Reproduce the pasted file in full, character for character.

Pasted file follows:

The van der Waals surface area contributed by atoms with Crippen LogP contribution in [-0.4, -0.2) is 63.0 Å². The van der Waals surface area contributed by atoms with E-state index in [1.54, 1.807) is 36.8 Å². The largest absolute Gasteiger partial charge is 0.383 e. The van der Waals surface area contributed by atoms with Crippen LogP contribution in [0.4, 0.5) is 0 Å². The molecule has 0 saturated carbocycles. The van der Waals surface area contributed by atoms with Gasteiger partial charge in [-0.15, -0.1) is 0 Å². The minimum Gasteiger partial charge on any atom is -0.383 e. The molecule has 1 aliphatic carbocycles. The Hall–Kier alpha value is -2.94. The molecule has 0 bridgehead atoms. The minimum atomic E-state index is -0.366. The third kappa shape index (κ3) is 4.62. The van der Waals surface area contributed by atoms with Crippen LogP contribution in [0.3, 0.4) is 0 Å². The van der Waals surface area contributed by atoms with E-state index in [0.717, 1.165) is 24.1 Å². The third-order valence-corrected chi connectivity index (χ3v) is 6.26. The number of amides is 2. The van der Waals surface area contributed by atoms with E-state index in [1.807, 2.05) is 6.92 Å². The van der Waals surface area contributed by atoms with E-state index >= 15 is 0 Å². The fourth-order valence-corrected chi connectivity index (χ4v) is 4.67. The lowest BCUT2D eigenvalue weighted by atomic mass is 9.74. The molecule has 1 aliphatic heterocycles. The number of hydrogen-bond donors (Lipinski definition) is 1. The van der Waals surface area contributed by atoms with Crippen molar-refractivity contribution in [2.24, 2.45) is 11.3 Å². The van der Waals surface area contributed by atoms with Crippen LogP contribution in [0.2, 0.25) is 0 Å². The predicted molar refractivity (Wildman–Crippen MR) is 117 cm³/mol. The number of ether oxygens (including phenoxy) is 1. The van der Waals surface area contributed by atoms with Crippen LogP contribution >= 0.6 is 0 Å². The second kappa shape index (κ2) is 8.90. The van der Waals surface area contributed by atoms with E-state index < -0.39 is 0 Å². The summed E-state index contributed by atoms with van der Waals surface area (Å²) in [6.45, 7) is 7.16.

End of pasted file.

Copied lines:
The van der Waals surface area contributed by atoms with Crippen LogP contribution in [-0.4, -0.2) is 63.0 Å². The van der Waals surface area contributed by atoms with E-state index in [1.54, 1.807) is 36.8 Å². The largest absolute Gasteiger partial charge is 0.383 e. The van der Waals surface area contributed by atoms with Crippen LogP contribution in [0.4, 0.5) is 0 Å². The molecule has 0 saturated carbocycles. The van der Waals surface area contributed by atoms with Gasteiger partial charge in [-0.15, -0.1) is 0 Å². The minimum Gasteiger partial charge on any atom is -0.383 e. The molecule has 1 aliphatic carbocycles. The Hall–Kier alpha value is -2.94. The molecule has 0 bridgehead atoms. The minimum atomic E-state index is -0.366. The third kappa shape index (κ3) is 4.62. The van der Waals surface area contributed by atoms with Crippen LogP contribution in [0.3, 0.4) is 0 Å². The van der Waals surface area contributed by atoms with E-state index in [0.717, 1.165) is 24.1 Å². The third-order valence-corrected chi connectivity index (χ3v) is 6.26. The number of amides is 2. The van der Waals surface area contributed by atoms with E-state index in [1.807, 2.05) is 6.92 Å². The van der Waals surface area contributed by atoms with E-state index >= 15 is 0 Å². The fourth-order valence-corrected chi connectivity index (χ4v) is 4.67. The lowest BCUT2D eigenvalue weighted by atomic mass is 9.74. The molecule has 1 aliphatic heterocycles. The number of hydrogen-bond donors (Lipinski definition) is 1. The van der Waals surface area contributed by atoms with Crippen molar-refractivity contribution in [2.24, 2.45) is 11.3 Å². The van der Waals surface area contributed by atoms with Crippen LogP contribution in [0.2, 0.25) is 0 Å². The predicted molar refractivity (Wildman–Crippen MR) is 117 cm³/mol. The number of ether oxygens (including phenoxy) is 1. The van der Waals surface area contributed by atoms with Crippen LogP contribution >= 0.6 is 0 Å². The second kappa shape index (κ2) is 8.90. The van der Waals surface area contributed by atoms with E-state index < -0.39 is 0 Å². The summed E-state index contributed by atoms with van der Waals surface area (Å²) in [6.45, 7) is 7.16.